Barefoot Trimming

I strive to achieve comfort, balance, and proper biomechanics through my trimming. Starting from where each horse is at each trim, I encourage heel first landings. This strengthens the integrity of the hoof, builds soft tissue, and aids in better mobility throughout the entire body.

Maintaining a 3-6 week trim cycle is optimal for hoof health. When we wait until the hoof looks long to trim, it is difficult to make progress towards correcting distortion. The excess length, especially in the toe, puts tremendous strain on both the tendons as well as the entire body as it compensates for the increased leverage. With trimming more often, I am able to remove leverage, correct distortion, provide comfort, encourage quality movement, and help the horse to build a stronger, healthier hoof.

The Healthy Foot

In my opinion, the perfect hoof is the one that’s the most functional and comfortable for the horse, and function should always be prioritized over esthetics.

Ideally, I like to see a strong, well developed digital cushion, a wide frog with just a divot at the central sulcus, a concave sole with adequate live sole depth, and a tight white line connection.

That said, you could have all those things and still not have the horse striding out and landing heel first.

I believe heel first landings should be prioritized, and are the foundation for building a strong foot, so though my eye likes the look of a ‘perfect foot’, a weaker looking foot that’s performing well will end up being the better foot in the long run.


Case Studies


3 week trim cycle for six months

When I started trimming Ralphy, she had very long, run forward toes, thin soles, and under run heels.

With maintaining a three week trim cycle for the last six months, we’ve helped her to shift her weight back off her toe, strengthen her heels, and bring her foot back under her.


3 week trim cycle for six months

Reba began with a weak caudal hoof, and struggled with soundness issues.

With maintaining a three week trim cycle to encourage her to engage her heels, as well as Scoot Boots for comfort, and dietary changes, Reba has quite a bit of soft tissue development, and is moving much more comfortably.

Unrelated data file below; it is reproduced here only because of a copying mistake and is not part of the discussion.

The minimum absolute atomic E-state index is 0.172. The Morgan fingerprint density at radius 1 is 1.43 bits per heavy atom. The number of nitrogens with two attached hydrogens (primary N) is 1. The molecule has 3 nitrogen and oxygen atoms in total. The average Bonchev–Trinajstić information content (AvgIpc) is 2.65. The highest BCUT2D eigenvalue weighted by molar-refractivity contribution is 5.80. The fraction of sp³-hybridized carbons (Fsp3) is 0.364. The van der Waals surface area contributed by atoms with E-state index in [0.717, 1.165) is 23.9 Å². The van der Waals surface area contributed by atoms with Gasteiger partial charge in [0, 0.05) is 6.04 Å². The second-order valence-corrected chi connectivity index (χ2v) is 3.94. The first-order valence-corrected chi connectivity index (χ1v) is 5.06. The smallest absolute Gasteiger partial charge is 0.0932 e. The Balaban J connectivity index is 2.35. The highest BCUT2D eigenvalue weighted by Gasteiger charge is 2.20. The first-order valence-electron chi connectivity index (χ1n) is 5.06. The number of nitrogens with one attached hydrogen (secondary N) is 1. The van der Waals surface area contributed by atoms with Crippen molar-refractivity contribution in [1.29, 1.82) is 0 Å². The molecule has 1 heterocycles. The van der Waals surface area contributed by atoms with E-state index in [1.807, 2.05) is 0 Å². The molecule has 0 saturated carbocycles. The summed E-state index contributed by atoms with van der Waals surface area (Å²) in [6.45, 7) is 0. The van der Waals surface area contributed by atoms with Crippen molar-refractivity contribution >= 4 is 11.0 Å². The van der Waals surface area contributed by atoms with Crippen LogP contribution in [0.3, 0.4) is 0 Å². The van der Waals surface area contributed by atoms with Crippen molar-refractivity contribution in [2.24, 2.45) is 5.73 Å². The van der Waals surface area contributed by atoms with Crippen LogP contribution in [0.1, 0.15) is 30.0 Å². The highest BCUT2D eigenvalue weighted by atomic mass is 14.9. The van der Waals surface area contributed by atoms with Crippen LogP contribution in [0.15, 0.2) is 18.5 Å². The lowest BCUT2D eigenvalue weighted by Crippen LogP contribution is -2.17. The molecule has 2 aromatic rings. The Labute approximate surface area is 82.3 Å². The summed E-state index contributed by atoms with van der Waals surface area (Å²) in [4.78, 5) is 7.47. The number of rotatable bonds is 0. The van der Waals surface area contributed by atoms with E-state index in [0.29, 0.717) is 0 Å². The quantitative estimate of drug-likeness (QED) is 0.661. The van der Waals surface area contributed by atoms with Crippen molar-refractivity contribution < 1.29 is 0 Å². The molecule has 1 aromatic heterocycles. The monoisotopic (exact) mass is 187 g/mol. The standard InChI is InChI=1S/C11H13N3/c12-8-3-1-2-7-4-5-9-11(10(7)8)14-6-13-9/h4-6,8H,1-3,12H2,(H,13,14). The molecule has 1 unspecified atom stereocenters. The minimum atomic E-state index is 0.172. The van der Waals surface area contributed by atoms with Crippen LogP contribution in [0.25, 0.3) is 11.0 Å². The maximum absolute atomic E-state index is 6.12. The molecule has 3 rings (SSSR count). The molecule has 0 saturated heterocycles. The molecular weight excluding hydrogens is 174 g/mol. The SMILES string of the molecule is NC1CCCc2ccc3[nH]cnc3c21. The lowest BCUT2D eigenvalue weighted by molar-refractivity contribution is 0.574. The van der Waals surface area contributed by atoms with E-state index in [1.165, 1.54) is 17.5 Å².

3 week trim cycle for eight months

Lena is quite crooked in her limbs, as confirmed by radiographs, and she was diagnosed with navicular issues shortly after she was purchased.

Though she will always be crooked in the legs, through frequent trims to encourage heel first landings she has built tremendous amounts of soft tissue, and she’s moving comfortably.


3 week trim cycle for twelve months

Teddy was purchased by his owner a year ago, with very upright feet. He is a great example of the difference between artificial heel height in horn material in the before photos versus true heel height in soft tissue in the after photos.

Through regular frequent trims, he is sound and much more comfortable than when we began.


3 week trim cycle for thirteen months

Magic was also diagnosed with navicular syndrome, and has struggled with soundness issues over the last few years.

On a three week trim cycle, and with dietary changes, we’ve improved her pastern angle, build soft tissue, and gained more concavity to her feet.


6 week trim cycle for thirteen months

When I began trimming Buddy, he was unsound, and was also diagnosed with navicular issues. At his first trim, he had a negative palmar angle, which puts a lot of strain on the deep digital flexor tendon, further perpetuating pain and soundness issues.

On a six week cycle we’ve managed to correct the bull nosed dorsal wall and negative palmar angle, and though he is stiff in his body from years of compensation, his feet are much better than when we started.


2-4 week trim cycle for eighteen months

When I started trimming Bob, he was badly foundered, and his owner was told that because he had foundered, his feet would always look that way and nothing could be done. He was very sore, and had trouble walking and standing for trims.

When his rehab began, we were still dealing with chronic laminitis, and had to trim every two weeks to keep on top of the accelerated growth. As we got the laminitis under control and his diet adjusted, we bumped the trims back to every three weeks, and currently, he’s maintaining well on a four week cycle.

While his diet will always have to be closely monitored, Bob is much more comfortable, and is once again able to run around with his friends.